Falling Down the Thames Blog 53, 18th March 2015
A Few More Perfect Words About the River Thames
I received some very nice feedback about my recent blog detailing poetry that had been inspired by the River Thames. I was asked for more. Who am I to decline polite requests?
Some pieces have been written by poets in a particularly cheerful mood. In Upon Westminster Bridge, William Wordsworth (1770-1850) wrote:
Never did sun more beautifully steep,
In his first splendour, valley, rock, or hill;
Ne’er saw I, never felt, a calm so deep!
The river glideth at his own sweet will.
William Blake (1757-1827), by way of contrast, must have been having a really dour day when he wrote London:
I wander thro’ each charter’d street,
Near where the charter’d Thames does flow,
And mark in every face I meet,
Marks of weakness, marks of woe.
Another contrasting pair is fronted by the poem Battersea Park by George Barker (1913-1991). Never a chuckle-a-minute sort of fellow, Barker contemplates the way in which “in the fog of failure and distress,” things seen at a glance can:
Makes a man afraid of the ghost of a man…
What I saw was Sorrow loitering along by
The Thames near the tall bridge by Battersea Park.
Compare Barker’s take on life with the rather more up-tempo song entitled Meet me at Battersea Park. Written by Leslie Clark, Joe Henderson and David Valentine, and recorded by Petulia Clark in 1954, we are told:
We’ll stroll along by the riverside,
In sunshine or after it’s dark,
There’s music and dancing, a place for romancing,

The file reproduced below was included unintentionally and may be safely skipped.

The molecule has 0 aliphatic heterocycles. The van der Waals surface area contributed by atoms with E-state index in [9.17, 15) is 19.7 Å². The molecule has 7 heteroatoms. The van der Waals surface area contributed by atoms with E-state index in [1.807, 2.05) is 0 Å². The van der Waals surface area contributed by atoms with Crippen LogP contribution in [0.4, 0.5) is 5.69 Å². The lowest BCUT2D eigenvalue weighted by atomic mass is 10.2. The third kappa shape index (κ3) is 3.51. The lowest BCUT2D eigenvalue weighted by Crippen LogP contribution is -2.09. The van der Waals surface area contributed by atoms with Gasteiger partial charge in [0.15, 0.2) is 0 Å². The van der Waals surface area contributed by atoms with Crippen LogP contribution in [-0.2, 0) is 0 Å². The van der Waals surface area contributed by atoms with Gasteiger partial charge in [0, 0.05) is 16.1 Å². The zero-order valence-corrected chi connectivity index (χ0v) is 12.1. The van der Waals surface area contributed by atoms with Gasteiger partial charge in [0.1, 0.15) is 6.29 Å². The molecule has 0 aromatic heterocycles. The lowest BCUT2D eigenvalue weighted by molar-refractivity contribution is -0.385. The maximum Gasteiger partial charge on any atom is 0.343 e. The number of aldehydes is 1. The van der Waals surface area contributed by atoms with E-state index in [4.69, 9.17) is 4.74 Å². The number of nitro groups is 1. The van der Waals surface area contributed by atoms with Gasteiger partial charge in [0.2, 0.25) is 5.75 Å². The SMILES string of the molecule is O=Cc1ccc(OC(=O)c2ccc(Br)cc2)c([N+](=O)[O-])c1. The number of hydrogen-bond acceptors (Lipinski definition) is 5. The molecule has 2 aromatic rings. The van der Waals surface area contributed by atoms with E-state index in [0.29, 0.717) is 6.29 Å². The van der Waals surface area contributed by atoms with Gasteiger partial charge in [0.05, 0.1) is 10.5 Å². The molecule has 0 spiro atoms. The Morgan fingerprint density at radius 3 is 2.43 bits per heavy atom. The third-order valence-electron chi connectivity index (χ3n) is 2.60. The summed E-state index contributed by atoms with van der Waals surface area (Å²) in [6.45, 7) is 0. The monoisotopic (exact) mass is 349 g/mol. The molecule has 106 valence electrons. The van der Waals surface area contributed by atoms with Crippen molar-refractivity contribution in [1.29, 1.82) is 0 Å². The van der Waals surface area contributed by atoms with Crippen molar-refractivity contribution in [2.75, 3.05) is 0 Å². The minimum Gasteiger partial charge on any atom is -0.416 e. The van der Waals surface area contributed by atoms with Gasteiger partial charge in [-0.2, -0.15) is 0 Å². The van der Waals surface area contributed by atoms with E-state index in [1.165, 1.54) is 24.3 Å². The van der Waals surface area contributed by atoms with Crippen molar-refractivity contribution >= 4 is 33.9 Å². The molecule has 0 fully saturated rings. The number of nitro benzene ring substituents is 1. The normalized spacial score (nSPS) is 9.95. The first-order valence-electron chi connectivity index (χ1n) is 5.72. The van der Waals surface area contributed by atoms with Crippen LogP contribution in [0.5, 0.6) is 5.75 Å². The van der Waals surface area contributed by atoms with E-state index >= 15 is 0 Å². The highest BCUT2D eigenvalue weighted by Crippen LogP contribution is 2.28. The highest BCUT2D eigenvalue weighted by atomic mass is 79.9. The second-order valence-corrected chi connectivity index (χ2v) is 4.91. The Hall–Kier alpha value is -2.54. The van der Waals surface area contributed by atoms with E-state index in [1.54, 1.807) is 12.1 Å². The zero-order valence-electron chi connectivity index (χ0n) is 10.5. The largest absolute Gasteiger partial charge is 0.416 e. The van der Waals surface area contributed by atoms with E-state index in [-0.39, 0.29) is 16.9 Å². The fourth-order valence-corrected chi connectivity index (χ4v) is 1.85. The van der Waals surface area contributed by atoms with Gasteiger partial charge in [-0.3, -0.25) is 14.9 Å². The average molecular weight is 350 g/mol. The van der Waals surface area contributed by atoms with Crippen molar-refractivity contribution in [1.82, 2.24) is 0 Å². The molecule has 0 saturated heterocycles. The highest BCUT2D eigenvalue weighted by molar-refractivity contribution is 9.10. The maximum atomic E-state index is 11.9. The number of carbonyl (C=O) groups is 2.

So meet me in Battersea Park.
Still on the theme of songs about the River Thames, I have found three additional pieces that commemorate the waterway. Old Father Thames was written by Raymond Wallace and recorded by Peter Dawson in 1933. In what I imagine to be intended as a moral-boosting march for interwar Britain, Wallace wrote:
High in the hills, down in the dales, happy and fancy free,
Old Father Thames keeps rolling along, down to the mighty sea.
To me, The Kinks recording of Waterloo Sunset is the embodiment of mid-1960s popular music. The piece, written in 1967 by Ray Davies, tells of young lovers Terry and Julie who meet each Friday evening at London’s Waterloo Station, and describes the emotions of the person who watches them from a distance. Davies wrote:
Millions of people swarming like flies ’round Waterloo underground,
But Terry and Julie cross over the river,
Where they feel safe and sound.
I suspect that the weekly river crossing was made at Westminster Bridge, after which the couple probably carried on past Big Ben and the Palace of Westminster.
In 2006, Elton John and Bernie Taupin teamed up for the album The Captain and the Kid. Included as a bonus track on the UK edition of the album, the song Across the River Thames addresses issues concerning change and constancy. Music, fashion, hairstyles, and governments all change, but Admiral Nelson remains perched on his monument, Big Ben continues to chime the hour…
And the fog still rolls off the River Thames.
In a few short weeks, Krista and I will paddle the length of the River Thames, from its source near the community of Kemble, and on to the sea. We will be engaged in a landscape that has inspired writers for centuries.
Photo credits: “Reflection on the Thames” by John Atkinson Grimshaw – hopeeternal.wordpress.com; Japanese Buddha Peace Pagoda at Battersea Park – www.natureflip.com; fog across the Thames by Westminster Bridge by Derrick J Knight – derrickjknight.com